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  11. Thanks, LigH.de.

    One thing I neglected to mention was the frame rate. Can we just agree that VFR on phones is no different than dropping frames? It looks like the minimum frame rate for the H.265 video was lower than the H.264 video. Thus H.265 "drops" more frames.
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  12. Dinosaur Supervisor KarMa's Avatar
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    Originally Posted by SameSelf View Post
    I think H.264 is the way to go if for none reason than wide NLE support.
    I have no problem with it in avisynth. Just depends on the decoder.
    Last edited by KarMa; 23rd Jun 2016 at 08:46.
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  13. Avisynth is a great. Don't get me wrong. It is an integral part of my workflows for frameserving, for downscaling to Bluray and DVD, and especially for de-interlacing with QTGMC. But with the rise of 4K, 10-bit, and BT.2020, it is really showing its age. Plus, as an NLE, it is woefully inadequate.
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    The more complex the video and the bigger the dimensions, the more time consuming a recoding will be. And AviSynth may be as flexible as you can wish, but in general, it will decode everything, there is no "smart rendering" inside AviSynth (if at all, maybe in the calling application). That may be an advantage of other video editors. Unfortunately, the GOP format of AVC was already a lot more complex than all previous formats (e.g. allowing references across Intra frames which are not IRD frames), limiting the freedom of cut points a lot, and HEVC doesn't reduce the GOP complexity either. Recoding parts of GOPs will be necessary for an efficient video editor supporting these modern video formats.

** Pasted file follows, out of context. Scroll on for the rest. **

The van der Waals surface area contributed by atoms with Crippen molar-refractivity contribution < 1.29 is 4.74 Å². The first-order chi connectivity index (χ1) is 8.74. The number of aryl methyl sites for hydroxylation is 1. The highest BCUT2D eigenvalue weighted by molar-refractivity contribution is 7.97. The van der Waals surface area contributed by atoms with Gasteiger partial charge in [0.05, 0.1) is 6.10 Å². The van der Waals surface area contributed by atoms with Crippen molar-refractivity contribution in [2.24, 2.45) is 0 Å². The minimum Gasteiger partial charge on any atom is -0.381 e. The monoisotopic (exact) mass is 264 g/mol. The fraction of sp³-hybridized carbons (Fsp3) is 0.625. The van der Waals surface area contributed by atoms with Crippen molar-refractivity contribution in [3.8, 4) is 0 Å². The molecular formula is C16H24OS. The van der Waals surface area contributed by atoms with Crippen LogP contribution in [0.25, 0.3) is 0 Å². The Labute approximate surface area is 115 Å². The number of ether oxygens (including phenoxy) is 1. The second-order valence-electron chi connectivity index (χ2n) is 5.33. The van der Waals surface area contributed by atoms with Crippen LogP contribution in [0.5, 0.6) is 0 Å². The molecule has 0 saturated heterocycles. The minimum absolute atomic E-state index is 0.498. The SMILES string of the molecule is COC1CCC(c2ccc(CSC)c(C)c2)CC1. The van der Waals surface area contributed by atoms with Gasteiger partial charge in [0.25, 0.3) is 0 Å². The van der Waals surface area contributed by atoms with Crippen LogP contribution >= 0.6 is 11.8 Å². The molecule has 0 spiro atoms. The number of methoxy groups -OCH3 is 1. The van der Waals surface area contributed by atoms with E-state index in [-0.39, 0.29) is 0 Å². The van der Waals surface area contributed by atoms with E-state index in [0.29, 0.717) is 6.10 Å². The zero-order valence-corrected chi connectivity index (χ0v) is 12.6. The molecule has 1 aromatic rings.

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    $$$$$$ for 4k, $$ for blu-ray. Your choice.
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  16. Member racer-x's Avatar
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    Aviutl can edit 4K HEVC just fine if you have a fast enough CPU and lots or RAM.
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  17. Dinosaur Supervisor KarMa's Avatar
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    Originally Posted by SameSelf View Post
    Avisynth is a great. Don't get me wrong. It is an integral part of my workflows for frameserving, for downscaling to Bluray and DVD, and especially for de-interlacing with QTGMC. But with the rise of 4K, 10-bit, and BT.2020, it is really showing its age.
    Your phone can't even do constant frame rates so not sure why you are bringing this up. As far as 10-bit and higher, it does support it indirectly.

    http://avisynth.nl/index.php/High_bit-depth_Support_with_Avisynth

    Originally Posted by SameSelf View Post
    Plus, as an NLE, it is woefully inadequate.
    It might not be easy, sleek, and built for the average person. But it's not inadequate.
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  18. The lowest frame rate I have seen for my 4K H.264 video is around 29.4 fps. For all intensive purposes, even for NLE use, it is CFR. I have stopped worrying about trying to transcode it first (call me Dr. Strangelove).

    Mediainfo reported a minimum fps of around 7 for the H.265 video. That one fact alone has steered me away from H.265. Seems my phone "drops" more frames. No surprise, I guess, given the strain on resources that HEVC imposes.